Just 13 months after Roosevelt's eloquent call to conscience, the War Department persuaded him to order the internment of Japanese Americans. (The War Department, it's now known, manufactured threats of resident treachery to stir public fear and uphold the concentration camps). I'm sad to see how far things fell from that January day when the lives of civilians on other soil were proclaimed as precious as our own. I would have planted a victory garden and accepted leaner rations to further that vision of a kinder world, in which all hungers mattered.

After the famous speech, Norman Rockwell painted the four freedoms; his "Freedom from Fear" shows two parents in a darkened attic bedroom tucking two little boys into bed. To look at that image now brings my thoughts to two other children, one nearby and one very distant. As our war drives a population into refugee status, immense waves of new recruits are entering schools in Pakistan and other places where young men train to a lifelong vow of vengeance against America. One, somewhere, is just a boy, the age of my youngest child. Today these two enter new lifetimes of hater and hated, and that door locks behind us all. The pacts begun today will long outlive the men in Washington and the momentary popularity of this war. Do they really believe we have bombs enough to destroy every storefront or cement shell in the world that could serve as a school for hatred, when hearts are so turned? If those men can't tap into a vein of compassion right now, I ask that they search out prudence. I am the parent tonight in that darkened bedroom, with my knuckle to my mouth as I look at these children. I raise my voice now to echo Roosevelt's plea for a worldwide reduction of armaments "in such a thorough fashion," he said boldly -- yes, in wartime -- that no nation "will be in a position to commit an act of physical aggression against any neighbor, anywhere in the world."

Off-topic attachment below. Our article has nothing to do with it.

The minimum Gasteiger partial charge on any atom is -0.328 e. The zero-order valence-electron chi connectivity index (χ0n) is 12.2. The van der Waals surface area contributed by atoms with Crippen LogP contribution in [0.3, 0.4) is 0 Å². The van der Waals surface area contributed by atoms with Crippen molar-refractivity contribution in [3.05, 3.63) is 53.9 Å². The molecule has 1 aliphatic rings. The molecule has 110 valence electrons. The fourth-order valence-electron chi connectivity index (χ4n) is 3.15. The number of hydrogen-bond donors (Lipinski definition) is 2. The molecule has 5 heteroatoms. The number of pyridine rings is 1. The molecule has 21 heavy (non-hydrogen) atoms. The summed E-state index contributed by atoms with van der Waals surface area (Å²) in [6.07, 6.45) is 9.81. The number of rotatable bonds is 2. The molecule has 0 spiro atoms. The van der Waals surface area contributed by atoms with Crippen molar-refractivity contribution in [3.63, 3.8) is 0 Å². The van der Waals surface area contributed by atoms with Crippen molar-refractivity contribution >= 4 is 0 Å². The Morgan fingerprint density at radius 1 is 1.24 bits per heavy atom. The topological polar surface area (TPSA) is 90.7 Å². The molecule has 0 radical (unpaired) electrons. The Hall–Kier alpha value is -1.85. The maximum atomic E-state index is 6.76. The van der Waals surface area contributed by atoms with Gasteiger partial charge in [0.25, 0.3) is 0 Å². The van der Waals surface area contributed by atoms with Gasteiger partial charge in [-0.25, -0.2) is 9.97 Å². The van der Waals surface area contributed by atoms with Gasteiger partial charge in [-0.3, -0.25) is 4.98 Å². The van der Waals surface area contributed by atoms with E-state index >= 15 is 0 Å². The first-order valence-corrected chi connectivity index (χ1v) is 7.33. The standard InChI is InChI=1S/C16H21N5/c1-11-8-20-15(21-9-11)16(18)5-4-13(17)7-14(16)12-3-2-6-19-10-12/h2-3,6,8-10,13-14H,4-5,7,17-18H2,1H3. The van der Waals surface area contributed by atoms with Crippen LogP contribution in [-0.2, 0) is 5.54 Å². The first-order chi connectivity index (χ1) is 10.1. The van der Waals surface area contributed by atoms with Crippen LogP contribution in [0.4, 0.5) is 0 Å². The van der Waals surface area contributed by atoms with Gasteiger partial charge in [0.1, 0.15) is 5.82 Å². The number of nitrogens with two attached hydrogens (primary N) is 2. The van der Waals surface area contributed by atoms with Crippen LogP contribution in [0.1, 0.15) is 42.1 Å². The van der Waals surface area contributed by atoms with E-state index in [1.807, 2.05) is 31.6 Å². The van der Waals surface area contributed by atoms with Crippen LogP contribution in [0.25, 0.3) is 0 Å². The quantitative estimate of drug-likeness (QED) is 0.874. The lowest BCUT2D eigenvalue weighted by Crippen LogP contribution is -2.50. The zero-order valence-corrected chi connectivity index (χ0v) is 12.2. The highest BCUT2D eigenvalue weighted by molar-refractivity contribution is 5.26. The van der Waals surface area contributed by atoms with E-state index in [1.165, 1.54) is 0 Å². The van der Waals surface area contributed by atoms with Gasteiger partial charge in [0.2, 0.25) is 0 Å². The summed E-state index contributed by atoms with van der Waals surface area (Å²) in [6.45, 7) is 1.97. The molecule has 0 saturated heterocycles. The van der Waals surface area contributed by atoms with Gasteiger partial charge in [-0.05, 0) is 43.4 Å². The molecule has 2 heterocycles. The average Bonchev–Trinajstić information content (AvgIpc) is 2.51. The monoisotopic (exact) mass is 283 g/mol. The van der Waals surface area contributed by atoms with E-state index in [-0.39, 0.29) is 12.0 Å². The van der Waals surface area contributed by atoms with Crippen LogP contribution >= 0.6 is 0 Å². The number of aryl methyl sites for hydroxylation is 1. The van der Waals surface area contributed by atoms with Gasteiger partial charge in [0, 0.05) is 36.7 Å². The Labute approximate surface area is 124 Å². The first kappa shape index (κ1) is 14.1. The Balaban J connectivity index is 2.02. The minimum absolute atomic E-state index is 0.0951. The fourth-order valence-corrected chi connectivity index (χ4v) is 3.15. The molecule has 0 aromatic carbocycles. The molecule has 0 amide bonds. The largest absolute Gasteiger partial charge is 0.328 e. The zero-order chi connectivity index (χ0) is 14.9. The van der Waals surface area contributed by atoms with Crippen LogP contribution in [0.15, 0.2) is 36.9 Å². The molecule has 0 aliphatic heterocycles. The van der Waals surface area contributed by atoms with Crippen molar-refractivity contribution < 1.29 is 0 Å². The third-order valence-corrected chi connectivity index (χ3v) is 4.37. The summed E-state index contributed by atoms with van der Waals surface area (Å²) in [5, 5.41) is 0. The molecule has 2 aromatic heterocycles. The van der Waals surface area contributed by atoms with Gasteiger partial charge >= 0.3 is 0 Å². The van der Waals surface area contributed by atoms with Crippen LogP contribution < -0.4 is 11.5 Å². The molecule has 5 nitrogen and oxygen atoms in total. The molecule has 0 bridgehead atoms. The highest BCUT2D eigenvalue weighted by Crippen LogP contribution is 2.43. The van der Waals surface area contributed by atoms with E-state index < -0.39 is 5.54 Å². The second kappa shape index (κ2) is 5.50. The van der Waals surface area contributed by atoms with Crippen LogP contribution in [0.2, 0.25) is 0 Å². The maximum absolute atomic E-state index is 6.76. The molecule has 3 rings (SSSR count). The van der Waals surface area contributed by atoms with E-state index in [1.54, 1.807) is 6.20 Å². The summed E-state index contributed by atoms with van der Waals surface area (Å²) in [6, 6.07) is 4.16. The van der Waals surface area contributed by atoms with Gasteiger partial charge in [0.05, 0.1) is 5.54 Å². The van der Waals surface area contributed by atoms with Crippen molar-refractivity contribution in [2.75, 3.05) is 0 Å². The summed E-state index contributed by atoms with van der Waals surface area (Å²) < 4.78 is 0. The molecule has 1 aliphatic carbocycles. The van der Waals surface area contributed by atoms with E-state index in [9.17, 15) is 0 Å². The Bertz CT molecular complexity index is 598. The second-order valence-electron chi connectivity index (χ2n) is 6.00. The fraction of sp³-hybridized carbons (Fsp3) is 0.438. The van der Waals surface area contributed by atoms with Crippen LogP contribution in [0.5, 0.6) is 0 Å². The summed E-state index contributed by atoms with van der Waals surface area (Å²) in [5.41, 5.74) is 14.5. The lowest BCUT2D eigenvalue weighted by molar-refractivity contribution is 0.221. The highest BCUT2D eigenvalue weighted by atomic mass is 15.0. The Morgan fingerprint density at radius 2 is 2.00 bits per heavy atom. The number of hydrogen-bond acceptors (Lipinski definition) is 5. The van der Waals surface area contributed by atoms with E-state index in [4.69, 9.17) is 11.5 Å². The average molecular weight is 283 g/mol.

My parents undertook wartime as a submission to sadness, not an indulgence in glory. They were led through it by a man who spoke with a heart full of intelligent remorse, rather than an eye on the polls of his popularity. I wonder what's happened to leaders who saw enduring peace as a house built on right, not might, and knew the world can't be right until all its people live free from hunger, censorship and the dread of bombs. I wonder where they are now, all the teenagers and adults of that great generation who threw their hearts into an era of living simply, that others might simply live.

There's a hollow ring to this loud new wartime motto, "We'll show our enemies we're more powerful than they are." Our enemies know that already, they've known it all their lives as they trained to the careful, hateful mastery of tools the weak may use against the mighty. They can plainly see we are richer, stronger, in every way more capable of destruction. I would like us to show them, instead, that we are better.

Barbara Kingsolver is the author of nine books and was a recipient of the National Humanities Medal in 2000.

© 2001 The Washington Post Company